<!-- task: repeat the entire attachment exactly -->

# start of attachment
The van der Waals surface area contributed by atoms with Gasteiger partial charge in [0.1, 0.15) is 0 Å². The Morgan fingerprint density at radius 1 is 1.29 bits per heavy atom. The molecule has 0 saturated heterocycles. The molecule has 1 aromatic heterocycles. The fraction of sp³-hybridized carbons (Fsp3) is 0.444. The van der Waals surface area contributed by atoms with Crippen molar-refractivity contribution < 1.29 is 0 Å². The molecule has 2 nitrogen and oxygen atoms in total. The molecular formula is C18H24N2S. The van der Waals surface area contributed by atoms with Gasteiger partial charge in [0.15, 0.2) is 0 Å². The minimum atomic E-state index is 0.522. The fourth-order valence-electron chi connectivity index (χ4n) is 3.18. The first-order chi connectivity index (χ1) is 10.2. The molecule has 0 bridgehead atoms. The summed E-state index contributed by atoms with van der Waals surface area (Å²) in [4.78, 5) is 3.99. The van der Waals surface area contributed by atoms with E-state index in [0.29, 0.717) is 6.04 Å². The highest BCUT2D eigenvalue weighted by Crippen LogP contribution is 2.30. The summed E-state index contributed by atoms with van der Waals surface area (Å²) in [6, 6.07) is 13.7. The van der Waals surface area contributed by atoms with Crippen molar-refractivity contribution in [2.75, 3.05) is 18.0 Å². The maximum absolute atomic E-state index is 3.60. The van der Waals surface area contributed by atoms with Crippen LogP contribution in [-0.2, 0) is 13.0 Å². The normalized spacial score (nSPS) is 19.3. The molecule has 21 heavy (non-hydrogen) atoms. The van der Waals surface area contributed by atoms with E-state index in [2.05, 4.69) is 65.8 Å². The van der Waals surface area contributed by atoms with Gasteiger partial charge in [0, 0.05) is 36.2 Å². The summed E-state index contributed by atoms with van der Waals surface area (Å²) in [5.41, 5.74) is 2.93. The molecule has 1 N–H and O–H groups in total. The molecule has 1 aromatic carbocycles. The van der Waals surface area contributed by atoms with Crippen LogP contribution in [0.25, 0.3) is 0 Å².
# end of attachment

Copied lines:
The van der Waals surface area contributed by atoms with Gasteiger partial charge in [0.1, 0.15) is 0 Å². The Morgan fingerprint density at radius 1 is 1.29 bits per heavy atom. The molecule has 0 saturated heterocycles. The molecule has 1 aromatic heterocycles. The fraction of sp³-hybridized carbons (Fsp3) is 0.444. The van der Waals surface area contributed by atoms with Crippen molar-refractivity contribution < 1.29 is 0 Å². The molecule has 2 nitrogen and oxygen atoms in total. The molecular formula is C18H24N2S. The van der Waals surface area contributed by atoms with Gasteiger partial charge in [0.15, 0.2) is 0 Å². The minimum atomic E-state index is 0.522. The fourth-order valence-electron chi connectivity index (χ4n) is 3.18. The first-order chi connectivity index (χ1) is 10.2. The molecule has 0 bridgehead atoms. The summed E-state index contributed by atoms with van der Waals surface area (Å²) in [4.78, 5) is 3.99. The van der Waals surface area contributed by atoms with E-state index in [0.29, 0.717) is 6.04 Å². The highest BCUT2D eigenvalue weighted by Crippen LogP contribution is 2.30. The summed E-state index contributed by atoms with van der Waals surface area (Å²) in [6, 6.07) is 13.7. The van der Waals surface area contributed by atoms with Crippen molar-refractivity contribution in [2.75, 3.05) is 18.0 Å². The maximum absolute atomic E-state index is 3.60. The van der Waals surface area contributed by atoms with Crippen LogP contribution in [-0.2, 0) is 13.0 Å². The normalized spacial score (nSPS) is 19.3. The molecule has 21 heavy (non-hydrogen) atoms. The van der Waals surface area contributed by atoms with E-state index in [2.05, 4.69) is 65.8 Å². The van der Waals surface area contributed by atoms with Gasteiger partial charge in [0, 0.05) is 36.2 Å². The summed E-state index contributed by atoms with van der Waals surface area (Å²) in [5.41, 5.74) is 2.93. The molecule has 1 N–H and O–H groups in total. The molecule has 1 aromatic carbocycles. The van der Waals surface area contributed by atoms with Crippen LogP contribution in [0.25, 0.3) is 0 Å².